An inefficient market is not necessarily a bad thing. It just means that information asymmetry exists among participants in the market, allowing greater profits to be made by those with special information, expertise or resources. In contrast, public stock markets are much more efficient – information is efficiently disseminated among market participants, and those with material non-public information are not permitted to trade upon the information. In the real estate markets, information is king, and can allow an investor to see profit opportunities that might otherwise not have presented themselves.
High Transaction Costs
Private market real estate has high purchase costs and sale costs. On purchases, there are real-estate- agent-related commissions, lawyers’ fees, engineers’ fees and many other costs that can raise the effective purchase price well beyond the price the seller will actually receive. On sales, a substantial brokerage fee is usually required for the property to be properly exposed to the market. Because of the high costs of “trading” real estate, longer holding periods are common and speculative trading is rarer than for stocks.
With the exception of real estate securities, no public exchange exists for the trading of real estate. This makes real estate more difficult to sell because deals must be privately brokered. There can be a substantial lag between the time you decide to sell a property and when it is actually sold – usually a couple of months at least.
Underlying Tenant Quality
When assessing an income-producing property, an important consideration is the quality of the underlying tenancy. This is important because when you purchase the property, you’re buying two things: the physical real estate, and the income stream from the tenants. If the tenants are likely to default on their monthly obligation, the risk of the investment is greater.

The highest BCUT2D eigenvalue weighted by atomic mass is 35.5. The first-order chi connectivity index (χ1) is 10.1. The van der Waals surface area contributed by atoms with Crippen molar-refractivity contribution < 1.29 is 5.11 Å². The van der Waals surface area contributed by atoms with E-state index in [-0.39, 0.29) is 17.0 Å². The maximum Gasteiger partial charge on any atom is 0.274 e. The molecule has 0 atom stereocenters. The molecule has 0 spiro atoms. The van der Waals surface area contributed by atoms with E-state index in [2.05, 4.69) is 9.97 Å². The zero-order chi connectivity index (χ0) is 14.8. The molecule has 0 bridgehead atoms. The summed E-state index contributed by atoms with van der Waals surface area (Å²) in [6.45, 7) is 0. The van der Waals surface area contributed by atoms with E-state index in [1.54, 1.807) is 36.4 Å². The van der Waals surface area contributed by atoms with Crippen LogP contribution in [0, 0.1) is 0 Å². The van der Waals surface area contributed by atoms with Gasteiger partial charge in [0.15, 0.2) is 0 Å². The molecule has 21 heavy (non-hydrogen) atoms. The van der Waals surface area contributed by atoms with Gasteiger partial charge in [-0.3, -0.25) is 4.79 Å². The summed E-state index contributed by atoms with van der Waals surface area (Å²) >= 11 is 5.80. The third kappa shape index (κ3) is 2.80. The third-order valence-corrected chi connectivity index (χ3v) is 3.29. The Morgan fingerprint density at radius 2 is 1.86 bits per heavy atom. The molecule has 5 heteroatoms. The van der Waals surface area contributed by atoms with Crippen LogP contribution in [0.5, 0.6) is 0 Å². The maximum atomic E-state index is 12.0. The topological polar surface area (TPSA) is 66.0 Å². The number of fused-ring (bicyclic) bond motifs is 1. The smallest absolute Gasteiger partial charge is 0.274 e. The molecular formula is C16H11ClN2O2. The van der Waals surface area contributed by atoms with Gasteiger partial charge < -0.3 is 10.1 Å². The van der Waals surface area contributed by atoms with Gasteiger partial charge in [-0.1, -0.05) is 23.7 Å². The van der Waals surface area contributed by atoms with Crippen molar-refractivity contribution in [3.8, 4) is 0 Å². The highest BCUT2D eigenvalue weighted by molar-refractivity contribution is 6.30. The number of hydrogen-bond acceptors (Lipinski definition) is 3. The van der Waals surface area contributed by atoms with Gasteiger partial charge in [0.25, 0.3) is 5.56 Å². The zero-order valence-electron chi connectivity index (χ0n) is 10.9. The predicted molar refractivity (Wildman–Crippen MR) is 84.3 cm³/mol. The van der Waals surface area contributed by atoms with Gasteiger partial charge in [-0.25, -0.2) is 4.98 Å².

Variability among Regions
Location is one of the important aspects of real estate investments; a piece of real estate can perform very differently among countries, regions, cities and even within the same city. These regional differences need to be considered when making an investment, because your selection of which market to invest in has as large an impact on your eventual returns as your choice of property within the market.
Real estate investments fall into one of the four following categories: private equity, public equity, private debt and public debt. Your choice of which one to invest in depends on the type of exposure you are seeking for your portfolio. You can invest in either income-producing properties or non-income- producing properties. Any leased property is income producing, and vacant properties are non-income producing. You can still earn a capital return on a non-income producing property, just as you would on an investment in a home. The major types of investment properties are offices, retails, industrials and multi-family residential properties. Real estate can produce income (like a bond) and appreciate (like equity). Some of the benefits of adding real estate to a portfolio include: diversification, yield enhancement, risk reduction and inflation-hedging capabilities. However, real estate also has high transaction costs, can be difficult to acquire and it is challenging to measure its relative performance. Buying real estate requires substantial due diligence to ensure that you’re getting what you expect after you close. The way to determine the value of your property other than actually selling it is to have it appraised by an accredited appraiser.
Source: Omega Capital Limited is an Investment management, private equity and investment advisory firm. The
Company is authorized and regulated by the Securities and Exchange Commission of Ghana. Analyst:
Nana Kumapremereh Nketiah (JP)
Sophia Obeng- Aboagye